Consider the health insurance reform debate in the United States.  I do not wish to get into the politics of the situation; instead let’s just focus on the fact that health insurance, when provided by an employer, is considered a benefit.  But is health insurance really something that provides an advantage?  I would argue that the answer is no given the cost of modern health care.  Instead, it is a necessity.  And I can not help but wonder whether or not health care reform would be so controversial if we all viewed it that way.

I do not want to suggest that by altering one word we can completely reframe the way people view this issue.  But maybe by using the right words in the right place we can change the way we view the problem.  And that can often lead to solutions we’d never have considered before.

Written by Jed

October 16th, 2009 at 10:21 am

Biased Negotiations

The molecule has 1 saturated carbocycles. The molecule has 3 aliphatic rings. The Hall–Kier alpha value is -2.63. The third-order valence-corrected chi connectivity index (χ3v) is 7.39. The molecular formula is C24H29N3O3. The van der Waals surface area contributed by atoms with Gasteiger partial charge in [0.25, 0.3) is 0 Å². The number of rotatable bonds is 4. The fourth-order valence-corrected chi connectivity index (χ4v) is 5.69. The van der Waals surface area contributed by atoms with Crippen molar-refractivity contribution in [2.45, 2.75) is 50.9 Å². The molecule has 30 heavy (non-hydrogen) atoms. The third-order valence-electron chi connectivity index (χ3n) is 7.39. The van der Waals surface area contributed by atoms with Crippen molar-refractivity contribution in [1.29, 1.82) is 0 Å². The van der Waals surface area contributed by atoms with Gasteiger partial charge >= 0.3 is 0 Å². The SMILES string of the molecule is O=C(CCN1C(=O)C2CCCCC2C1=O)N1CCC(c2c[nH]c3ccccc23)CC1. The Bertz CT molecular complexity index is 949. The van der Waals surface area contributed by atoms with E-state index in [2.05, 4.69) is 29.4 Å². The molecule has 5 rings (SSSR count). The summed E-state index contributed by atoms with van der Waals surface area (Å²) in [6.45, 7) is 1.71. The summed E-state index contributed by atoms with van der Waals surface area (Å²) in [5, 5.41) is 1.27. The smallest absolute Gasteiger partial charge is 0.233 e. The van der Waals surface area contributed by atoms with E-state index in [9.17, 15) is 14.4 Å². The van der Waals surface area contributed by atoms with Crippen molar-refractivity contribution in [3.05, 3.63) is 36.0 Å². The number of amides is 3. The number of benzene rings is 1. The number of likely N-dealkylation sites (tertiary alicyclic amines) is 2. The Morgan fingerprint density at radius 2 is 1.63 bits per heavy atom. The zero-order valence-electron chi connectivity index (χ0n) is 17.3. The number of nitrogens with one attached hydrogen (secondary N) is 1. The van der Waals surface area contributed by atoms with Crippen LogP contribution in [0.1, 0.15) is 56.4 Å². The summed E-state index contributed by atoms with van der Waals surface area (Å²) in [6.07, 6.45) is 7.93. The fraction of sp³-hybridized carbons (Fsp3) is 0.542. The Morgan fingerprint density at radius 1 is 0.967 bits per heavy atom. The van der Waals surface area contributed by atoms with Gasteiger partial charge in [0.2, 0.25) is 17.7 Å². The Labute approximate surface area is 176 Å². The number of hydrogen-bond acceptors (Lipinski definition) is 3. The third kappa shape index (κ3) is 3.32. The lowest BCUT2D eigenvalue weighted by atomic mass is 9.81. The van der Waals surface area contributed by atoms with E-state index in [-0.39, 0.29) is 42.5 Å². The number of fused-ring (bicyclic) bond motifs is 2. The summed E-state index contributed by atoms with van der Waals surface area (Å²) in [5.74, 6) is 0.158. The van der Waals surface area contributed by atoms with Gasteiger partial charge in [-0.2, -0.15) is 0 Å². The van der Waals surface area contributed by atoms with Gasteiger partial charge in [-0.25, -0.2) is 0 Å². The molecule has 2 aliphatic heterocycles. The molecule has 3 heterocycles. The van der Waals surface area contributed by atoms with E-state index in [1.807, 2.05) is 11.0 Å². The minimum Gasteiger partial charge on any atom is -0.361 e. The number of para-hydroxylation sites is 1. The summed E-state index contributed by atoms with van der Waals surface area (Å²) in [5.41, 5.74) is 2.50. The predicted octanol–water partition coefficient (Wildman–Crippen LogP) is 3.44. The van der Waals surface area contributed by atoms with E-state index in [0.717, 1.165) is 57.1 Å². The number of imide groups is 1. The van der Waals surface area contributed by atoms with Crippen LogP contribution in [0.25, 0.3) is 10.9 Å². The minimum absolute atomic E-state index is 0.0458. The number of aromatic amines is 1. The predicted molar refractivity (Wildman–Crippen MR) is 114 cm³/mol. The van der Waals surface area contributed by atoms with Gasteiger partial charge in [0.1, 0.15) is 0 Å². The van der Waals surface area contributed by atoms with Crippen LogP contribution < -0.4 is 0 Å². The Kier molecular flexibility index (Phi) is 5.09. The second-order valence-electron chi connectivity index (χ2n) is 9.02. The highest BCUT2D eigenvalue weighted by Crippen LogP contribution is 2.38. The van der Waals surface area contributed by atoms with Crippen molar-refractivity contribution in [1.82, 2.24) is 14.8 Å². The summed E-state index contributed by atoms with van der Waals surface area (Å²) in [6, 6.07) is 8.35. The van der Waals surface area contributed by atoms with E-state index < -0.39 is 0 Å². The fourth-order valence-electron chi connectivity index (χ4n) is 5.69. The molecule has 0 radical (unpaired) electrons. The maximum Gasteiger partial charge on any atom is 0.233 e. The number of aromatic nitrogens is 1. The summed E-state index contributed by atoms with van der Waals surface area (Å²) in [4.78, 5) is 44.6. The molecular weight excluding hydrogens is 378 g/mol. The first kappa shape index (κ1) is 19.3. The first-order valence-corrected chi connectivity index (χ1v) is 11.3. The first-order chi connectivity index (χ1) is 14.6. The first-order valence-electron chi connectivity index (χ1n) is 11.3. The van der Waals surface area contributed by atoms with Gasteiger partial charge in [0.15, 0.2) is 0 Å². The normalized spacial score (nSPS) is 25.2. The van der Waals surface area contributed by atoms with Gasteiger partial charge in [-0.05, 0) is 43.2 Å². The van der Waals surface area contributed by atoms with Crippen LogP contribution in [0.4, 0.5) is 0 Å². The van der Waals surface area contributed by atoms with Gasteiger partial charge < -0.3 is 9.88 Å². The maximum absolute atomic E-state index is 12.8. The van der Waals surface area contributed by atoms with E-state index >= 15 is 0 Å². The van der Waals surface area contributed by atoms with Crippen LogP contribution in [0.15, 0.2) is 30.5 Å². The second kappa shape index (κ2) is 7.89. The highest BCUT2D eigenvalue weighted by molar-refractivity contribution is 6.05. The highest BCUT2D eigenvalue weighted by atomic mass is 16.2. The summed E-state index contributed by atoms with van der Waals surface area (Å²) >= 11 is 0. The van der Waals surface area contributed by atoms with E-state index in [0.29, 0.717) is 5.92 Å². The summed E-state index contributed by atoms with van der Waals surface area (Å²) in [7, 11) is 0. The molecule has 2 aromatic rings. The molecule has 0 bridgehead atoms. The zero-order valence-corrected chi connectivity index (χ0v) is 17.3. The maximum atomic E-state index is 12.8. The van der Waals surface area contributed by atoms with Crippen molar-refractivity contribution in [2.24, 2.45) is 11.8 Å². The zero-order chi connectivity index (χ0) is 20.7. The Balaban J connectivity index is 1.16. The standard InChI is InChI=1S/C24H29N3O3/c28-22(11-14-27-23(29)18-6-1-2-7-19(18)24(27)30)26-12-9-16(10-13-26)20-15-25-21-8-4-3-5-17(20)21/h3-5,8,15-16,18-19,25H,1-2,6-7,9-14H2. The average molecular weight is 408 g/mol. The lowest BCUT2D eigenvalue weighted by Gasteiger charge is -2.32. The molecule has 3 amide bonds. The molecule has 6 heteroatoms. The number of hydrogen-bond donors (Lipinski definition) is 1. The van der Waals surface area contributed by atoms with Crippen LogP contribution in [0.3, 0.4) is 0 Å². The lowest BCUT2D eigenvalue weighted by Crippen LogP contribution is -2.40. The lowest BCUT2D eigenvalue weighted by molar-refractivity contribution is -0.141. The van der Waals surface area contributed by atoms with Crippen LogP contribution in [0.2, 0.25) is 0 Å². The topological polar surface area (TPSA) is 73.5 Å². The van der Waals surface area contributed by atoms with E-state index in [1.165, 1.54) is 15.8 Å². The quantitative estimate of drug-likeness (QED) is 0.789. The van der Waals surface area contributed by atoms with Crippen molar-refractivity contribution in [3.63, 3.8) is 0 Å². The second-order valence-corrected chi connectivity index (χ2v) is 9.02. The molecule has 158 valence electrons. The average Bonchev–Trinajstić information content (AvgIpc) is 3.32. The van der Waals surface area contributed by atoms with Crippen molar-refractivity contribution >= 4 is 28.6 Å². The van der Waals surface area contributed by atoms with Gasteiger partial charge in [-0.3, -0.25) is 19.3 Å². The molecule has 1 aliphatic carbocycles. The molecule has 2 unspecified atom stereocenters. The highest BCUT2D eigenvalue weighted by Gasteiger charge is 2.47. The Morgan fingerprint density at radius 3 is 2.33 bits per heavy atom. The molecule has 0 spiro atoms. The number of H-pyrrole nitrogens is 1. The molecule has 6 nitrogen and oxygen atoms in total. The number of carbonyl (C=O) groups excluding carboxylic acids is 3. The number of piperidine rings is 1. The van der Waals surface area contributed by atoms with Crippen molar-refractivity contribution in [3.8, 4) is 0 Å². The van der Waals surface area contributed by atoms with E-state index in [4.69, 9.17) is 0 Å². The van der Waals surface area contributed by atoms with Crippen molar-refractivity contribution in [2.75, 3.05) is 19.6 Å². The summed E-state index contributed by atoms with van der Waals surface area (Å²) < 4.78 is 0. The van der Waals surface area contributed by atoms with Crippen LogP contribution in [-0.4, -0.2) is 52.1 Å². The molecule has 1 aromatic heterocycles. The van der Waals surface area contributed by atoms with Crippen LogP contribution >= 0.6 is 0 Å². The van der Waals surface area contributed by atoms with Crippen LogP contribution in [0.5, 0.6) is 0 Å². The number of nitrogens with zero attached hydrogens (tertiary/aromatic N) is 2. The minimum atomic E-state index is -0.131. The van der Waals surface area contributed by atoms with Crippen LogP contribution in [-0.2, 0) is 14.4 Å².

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I’ve already written about how I am a virtual intern for CAREEREALISM, a a blog/discussion forum focused on offering advice concerning the shifting concept of “career.”  Well, I have a guest post up at CAREEREALISM today called “Negotiating with Employers – It’s Not As Bad As You Think.”

The post came about because I started writing the following piece on some common mental biases that occur during negotiation.  As I was writing, I realized that I needed to provide a whole bunch of background information to make sense of what I talk about.  So I wrote a bit on integrative negotiation and realized that it was right up CAREEREALISM’s alley.  I sent it to JT O’Donnell, who graciously agreed to post it and made it CAREEREALISM friendly.

So go and check it out!  And then come back and read the rest of this – my original post on negotiation biases (you can just read the rest of this without visiting CAREEREALISM, but I do use a few terms that are defined there and not here).  So without further ado….

Biased Negotiations

Negotiations can be highly charged affairs.  People tend to get emotionally invested, and reason can often go right out the window.  So it can help to have a grasp of some common psychological traps that can harm you during the course of a negotiation.  We’re going to look at three here:

  • The agreement bias
  • The anchoring and adjustment heuristic
  • Framing

The agreement bias